How To Support Seniors With Technology

how to support seniors with technology

Social isolation and lack of connection are especially challenging for seniors. And, the current pandemic is making it harder than ever for seniors to safely navigate the public arena. As a result, we’ve been doing all we can to support senior clients with technology, as they learn to use a gadget and the video and social platforms that keep them connected to loved ones, friends, and the world-at-large. 

For example, technology provides multiple ways to personally engage with loved ones – even when they live hundreds or thousands of miles away. And, if you are in The Sandwich Generation, taking care of both aging parents and a family at home – you’ll appreciate that tech-savvy seniors rely less on immediate caregivers when they are able to connect with other friends, family, book clubs, and other support groups. 

Tips To Support Senior Success With Tech 

That said, technological glitches are discouraging, so you need to provide ample support to seniors who haven’t had experience with computers or tablets in the past. For seniors with cognitive decline, or who experience high levels of stress due to sheltering-in-place mandates, are more susceptible to frustrated or angry outbursts that can make them quit before they’re fully launched. 

With the right support, a senior-friendly gadget, and ample, guided practice, your senior will be on his/her way. 

Purchase a senior-friendly gadget 

Less is definitely more is seniors are on the beginning side of the technology spectrum. To that end, tech manufacturers intentionally design senior-friendly tablets and gadgets that keep things as simple as possible. 

Examples include: 

In addition to ease of use, these tablets have built-in accessibility features like larger user interfaces, easy volume adjustment, and they have live support available enabling seniors to get the help they need when they need it. 

Provide a list of senior-friendly tech support resources 

There are several Bay Area, senior-friendly tech support resources available online, via the phone, and in-person. Print a list of them and tape it somewhere visible, so your loved one has help available when s/he needs it.  

Examples include: 

Encourage your loved one to take these organization’s online tech classes (another great way to keep those neurons firing!) and get familiar with their gadget. The more they learn to do for themselves, the less they’ll need to call you for real-time tech support. 

Encourage syncing connection time with companion time 

The ideal scenario is to have someone on hand to help when seniors need it. While that isn’t always possible, scheduling a companion to come by once or multiple times per week yields exponential benefits. In addition to providing human-to-human connection, your companion can provide general support with most tech issues, OR your companion/caregiver can help seniors make the calls or online connections they need to solve the problem.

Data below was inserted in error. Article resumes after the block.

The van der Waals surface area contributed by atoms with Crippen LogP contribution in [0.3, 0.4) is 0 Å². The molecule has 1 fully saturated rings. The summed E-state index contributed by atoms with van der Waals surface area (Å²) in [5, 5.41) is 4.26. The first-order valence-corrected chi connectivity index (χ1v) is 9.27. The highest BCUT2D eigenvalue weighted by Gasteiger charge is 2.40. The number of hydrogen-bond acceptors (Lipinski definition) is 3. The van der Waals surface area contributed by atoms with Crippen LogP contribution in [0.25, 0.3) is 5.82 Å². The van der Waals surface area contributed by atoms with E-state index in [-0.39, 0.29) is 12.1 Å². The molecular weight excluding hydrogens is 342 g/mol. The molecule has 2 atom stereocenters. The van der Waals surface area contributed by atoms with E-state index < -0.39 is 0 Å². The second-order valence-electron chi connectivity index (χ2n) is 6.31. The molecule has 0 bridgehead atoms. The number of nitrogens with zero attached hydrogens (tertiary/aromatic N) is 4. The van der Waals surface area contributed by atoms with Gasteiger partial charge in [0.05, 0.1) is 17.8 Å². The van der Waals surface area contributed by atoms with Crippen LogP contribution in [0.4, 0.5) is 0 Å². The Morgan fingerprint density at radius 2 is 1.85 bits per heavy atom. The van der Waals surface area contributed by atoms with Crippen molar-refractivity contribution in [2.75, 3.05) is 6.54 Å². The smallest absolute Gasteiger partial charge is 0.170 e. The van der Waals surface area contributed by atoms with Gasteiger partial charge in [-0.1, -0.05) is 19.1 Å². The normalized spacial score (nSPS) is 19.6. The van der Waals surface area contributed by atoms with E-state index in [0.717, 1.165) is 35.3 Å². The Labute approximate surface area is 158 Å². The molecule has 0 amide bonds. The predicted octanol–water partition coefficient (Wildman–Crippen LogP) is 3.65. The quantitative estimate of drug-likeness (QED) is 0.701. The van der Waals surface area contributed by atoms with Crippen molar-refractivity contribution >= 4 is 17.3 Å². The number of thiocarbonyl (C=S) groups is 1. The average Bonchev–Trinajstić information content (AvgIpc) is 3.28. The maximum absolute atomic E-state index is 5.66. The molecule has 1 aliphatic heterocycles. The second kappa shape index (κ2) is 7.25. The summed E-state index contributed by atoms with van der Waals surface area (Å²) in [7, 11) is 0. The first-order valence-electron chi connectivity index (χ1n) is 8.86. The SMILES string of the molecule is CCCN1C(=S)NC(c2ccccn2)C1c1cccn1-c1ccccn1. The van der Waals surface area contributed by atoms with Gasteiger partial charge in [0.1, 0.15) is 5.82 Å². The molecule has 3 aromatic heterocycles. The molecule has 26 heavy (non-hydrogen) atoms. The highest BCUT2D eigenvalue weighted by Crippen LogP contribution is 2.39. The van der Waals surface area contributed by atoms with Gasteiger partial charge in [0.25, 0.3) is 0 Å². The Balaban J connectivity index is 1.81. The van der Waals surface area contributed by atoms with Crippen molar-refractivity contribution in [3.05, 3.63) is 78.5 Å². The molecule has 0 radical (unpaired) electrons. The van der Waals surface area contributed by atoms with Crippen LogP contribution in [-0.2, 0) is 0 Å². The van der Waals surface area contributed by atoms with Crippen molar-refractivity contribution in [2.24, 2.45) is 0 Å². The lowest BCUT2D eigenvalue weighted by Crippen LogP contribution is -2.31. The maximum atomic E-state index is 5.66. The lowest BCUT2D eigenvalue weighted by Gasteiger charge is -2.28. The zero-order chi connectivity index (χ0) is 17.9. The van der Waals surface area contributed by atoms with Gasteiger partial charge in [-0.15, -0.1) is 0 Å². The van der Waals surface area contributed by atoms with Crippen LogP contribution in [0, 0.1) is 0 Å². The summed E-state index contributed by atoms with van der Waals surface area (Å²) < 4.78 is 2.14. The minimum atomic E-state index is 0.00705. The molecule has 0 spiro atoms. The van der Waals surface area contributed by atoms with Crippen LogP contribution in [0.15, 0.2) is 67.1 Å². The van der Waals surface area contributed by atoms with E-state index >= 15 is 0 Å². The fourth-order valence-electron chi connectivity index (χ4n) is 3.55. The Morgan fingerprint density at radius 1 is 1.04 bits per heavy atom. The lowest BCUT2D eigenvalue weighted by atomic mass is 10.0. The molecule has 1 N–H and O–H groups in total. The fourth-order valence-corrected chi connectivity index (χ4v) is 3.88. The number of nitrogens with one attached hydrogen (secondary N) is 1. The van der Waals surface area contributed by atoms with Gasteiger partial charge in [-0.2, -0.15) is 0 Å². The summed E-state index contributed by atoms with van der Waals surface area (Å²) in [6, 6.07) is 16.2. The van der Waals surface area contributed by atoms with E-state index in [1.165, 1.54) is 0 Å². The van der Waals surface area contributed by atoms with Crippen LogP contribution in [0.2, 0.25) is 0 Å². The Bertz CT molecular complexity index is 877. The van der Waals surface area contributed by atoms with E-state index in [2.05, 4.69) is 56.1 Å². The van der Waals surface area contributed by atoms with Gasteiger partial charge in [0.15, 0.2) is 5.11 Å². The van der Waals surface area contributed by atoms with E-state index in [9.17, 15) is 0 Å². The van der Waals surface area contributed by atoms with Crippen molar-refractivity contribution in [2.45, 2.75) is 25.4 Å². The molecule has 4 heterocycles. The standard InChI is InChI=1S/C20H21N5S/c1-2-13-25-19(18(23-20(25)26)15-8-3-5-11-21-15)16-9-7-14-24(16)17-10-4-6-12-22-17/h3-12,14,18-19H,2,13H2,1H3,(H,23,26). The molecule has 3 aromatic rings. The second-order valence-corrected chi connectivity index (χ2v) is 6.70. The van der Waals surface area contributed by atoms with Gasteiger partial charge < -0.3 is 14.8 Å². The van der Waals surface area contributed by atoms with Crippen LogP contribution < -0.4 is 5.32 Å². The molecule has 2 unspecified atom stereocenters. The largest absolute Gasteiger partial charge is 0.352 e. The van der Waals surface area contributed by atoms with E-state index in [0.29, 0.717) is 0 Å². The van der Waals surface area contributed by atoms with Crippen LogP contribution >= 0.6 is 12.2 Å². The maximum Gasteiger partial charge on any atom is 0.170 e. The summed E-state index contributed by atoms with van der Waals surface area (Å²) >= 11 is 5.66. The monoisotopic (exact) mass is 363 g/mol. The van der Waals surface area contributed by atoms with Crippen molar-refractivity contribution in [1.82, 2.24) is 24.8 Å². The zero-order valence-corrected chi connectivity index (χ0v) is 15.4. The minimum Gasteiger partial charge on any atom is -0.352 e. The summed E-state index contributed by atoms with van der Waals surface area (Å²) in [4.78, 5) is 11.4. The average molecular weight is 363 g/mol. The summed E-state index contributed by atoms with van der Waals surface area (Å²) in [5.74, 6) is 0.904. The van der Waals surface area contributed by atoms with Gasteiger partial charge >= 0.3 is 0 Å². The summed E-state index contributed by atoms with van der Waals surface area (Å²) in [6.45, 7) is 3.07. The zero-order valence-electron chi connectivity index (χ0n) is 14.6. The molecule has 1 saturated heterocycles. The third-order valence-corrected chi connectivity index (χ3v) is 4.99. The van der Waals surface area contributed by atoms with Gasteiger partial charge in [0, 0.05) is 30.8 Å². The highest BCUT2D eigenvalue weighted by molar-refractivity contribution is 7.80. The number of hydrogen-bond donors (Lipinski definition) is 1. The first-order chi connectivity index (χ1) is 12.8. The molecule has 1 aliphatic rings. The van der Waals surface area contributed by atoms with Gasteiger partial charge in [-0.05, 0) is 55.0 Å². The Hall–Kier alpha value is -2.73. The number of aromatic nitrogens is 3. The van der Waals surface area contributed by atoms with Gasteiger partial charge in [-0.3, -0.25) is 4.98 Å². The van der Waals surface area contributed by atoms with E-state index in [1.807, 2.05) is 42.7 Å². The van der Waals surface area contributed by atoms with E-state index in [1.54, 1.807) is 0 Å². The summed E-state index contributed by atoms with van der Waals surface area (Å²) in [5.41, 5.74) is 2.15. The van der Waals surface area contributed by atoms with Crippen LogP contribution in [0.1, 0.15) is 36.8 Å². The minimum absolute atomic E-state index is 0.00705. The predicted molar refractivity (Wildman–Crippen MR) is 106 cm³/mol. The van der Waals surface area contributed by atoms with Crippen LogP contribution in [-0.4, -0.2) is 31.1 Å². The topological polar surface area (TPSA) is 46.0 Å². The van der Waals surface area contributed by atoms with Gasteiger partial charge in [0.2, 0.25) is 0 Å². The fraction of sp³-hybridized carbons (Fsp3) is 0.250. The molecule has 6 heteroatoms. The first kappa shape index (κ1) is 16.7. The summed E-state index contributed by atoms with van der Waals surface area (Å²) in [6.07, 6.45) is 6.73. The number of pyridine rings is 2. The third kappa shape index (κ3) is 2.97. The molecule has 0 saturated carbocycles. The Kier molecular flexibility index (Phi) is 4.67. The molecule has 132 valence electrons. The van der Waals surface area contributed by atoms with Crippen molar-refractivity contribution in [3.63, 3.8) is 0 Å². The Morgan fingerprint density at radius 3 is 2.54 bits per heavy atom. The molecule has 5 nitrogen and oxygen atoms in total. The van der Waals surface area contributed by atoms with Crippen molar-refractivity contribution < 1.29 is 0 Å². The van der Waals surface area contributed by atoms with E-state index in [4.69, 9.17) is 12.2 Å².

BONUS: Syncing your connection time to hours when a loved one’s companion or caregivers is present gives you a chance to get to know the caregivers better. Our caregivers have nothing but positive things to say about how client “video chats” with family and friends have supported their bonding process with the client, deepening their connection because it feels more like being part of a family. 

Foster a positive relationship with technology to support seniors 

If your senior is new to the tech world, texting and emailing may be more challenging. However, video chats are a wonderful way to positively bring our elders into the technological world.  

To begin, we recommend scheduling a weekly (or daily, if your schedule allows it) meal or snack time. Seeing your face and hearing your voice, while both of you enjoy a meal, a drink, or a snack together, can feel almost like the real thing. 

This strategy is a win-win because social isolation can result in loss of appetite or unhealthy eating patterns, along with depression and anxiety. The satisfaction and heartwarming anticipation of weekly meal dates can literally transform a senior’s landscape, giving him/her something to look forward to each week, while allowing you to see him/her “in person,” which is the best way to assess senior wellbeing. 

Help them set up apps that align with their interests 

It’s best to start simply to avoid overwhelm. So, we don’t advise going too app crazy. However, there are plenty of apps that support senior connection, fun, engagement, learning, creativity, and wellbeing. 

Depending on their interests and needs, there are all kinds of apps that open the world to homebound seniors: 

  • Audible and/or text-based reading apps 
  • Games (cards, dominoes, board games, etc.) and puzzles 
  • Art apps 
  • Senior Blogs 
  • Medication reminders 
  • Telehealth apps from their healthcare providers 
  • Health apps such as Blue Button from Medicare 
  • Crossword, number puzzle, and word game apps 

Playing games, reading, or being read to, working on puzzles, creating art – all are available with the download of an app.  

Spend “time” with tech savvy grandchildren  

There are so many benefits from seniors spending time with their grandchildren, and bonding through tech is right up the 21st-century grandchild’s alley. Visit our post, 8 Ways to Connect With Grandchildren Online, and see if your kids are inspired by any of the suggestions. 

If nothing else, we bet your tech-savvy children, teens, and young adults could be the go-to tech support for their grandparents or elder relatives when needed, providing a win-win for both sides. 

Is your senior loved one starved for company and something to do while sheltering in place? The Caregivers here at HomeAide Home Care are available to help as much or as little as you like. We observe stringent health protocols and while they aren’t designated tech experts, our caregivers are certainly happy to support seniors with technology in any way they can. 

We’re Here To Support Seniors Any Way We Can

Contact us to schedule a free in-home assessment or to learn more about home care services and how they enhance senior health, wellbeing, and quality of life. 

How To Detect Undernourishment In Seniors

how to detect undernourishment in seniors

It may be difficult to imagine that the parent who consistently put food on the family table each and every night, and who insisted you eat all of your peas and carrots, is now malnourished herself. Sadly, that’s the case for many seniors who lack the energy, strength, or mental ability to properly plan, shop for, and prepare nourishing meals.